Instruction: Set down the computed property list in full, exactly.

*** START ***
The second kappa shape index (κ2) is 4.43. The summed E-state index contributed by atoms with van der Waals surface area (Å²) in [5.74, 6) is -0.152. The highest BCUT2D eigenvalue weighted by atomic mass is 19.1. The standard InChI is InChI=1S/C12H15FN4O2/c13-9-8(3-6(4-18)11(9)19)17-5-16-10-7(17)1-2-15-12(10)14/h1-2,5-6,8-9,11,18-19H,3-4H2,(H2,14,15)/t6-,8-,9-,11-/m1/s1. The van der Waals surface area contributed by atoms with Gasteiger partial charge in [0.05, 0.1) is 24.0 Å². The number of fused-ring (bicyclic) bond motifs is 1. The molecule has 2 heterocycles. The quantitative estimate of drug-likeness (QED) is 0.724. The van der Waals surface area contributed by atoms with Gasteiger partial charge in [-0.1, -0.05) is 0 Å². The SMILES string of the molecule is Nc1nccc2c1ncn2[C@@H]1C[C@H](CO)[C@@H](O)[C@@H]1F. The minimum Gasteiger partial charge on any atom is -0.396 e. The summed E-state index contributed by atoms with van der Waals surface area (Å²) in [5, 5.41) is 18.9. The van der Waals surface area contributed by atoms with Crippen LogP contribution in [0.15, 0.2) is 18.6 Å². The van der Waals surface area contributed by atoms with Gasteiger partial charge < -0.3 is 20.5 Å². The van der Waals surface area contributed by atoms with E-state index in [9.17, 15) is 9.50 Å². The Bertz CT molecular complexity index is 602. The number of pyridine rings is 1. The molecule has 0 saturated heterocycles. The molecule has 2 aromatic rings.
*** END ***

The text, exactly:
The second kappa shape index (κ2) is 4.43. The summed E-state index contributed by atoms with van der Waals surface area (Å²) in [5.74, 6) is -0.152. The highest BCUT2D eigenvalue weighted by atomic mass is 19.1. The standard InChI is InChI=1S/C12H15FN4O2/c13-9-8(3-6(4-18)11(9)19)17-5-16-10-7(17)1-2-15-12(10)14/h1-2,5-6,8-9,11,18-19H,3-4H2,(H2,14,15)/t6-,8-,9-,11-/m1/s1. The van der Waals surface area contributed by atoms with Gasteiger partial charge in [0.05, 0.1) is 24.0 Å². The number of fused-ring (bicyclic) bond motifs is 1. The molecule has 2 heterocycles. The quantitative estimate of drug-likeness (QED) is 0.724. The van der Waals surface area contributed by atoms with Gasteiger partial charge in [-0.1, -0.05) is 0 Å². The SMILES string of the molecule is Nc1nccc2c1ncn2[C@@H]1C[C@H](CO)[C@@H](O)[C@@H]1F. The minimum Gasteiger partial charge on any atom is -0.396 e. The summed E-state index contributed by atoms with van der Waals surface area (Å²) in [5, 5.41) is 18.9. The van der Waals surface area contributed by atoms with Crippen LogP contribution in [0.15, 0.2) is 18.6 Å². The van der Waals surface area contributed by atoms with Gasteiger partial charge < -0.3 is 20.5 Å². The van der Waals surface area contributed by atoms with E-state index in [9.17, 15) is 9.50 Å². The Bertz CT molecular complexity index is 602. The number of pyridine rings is 1. The molecule has 0 saturated heterocycles. The molecule has 2 aromatic rings.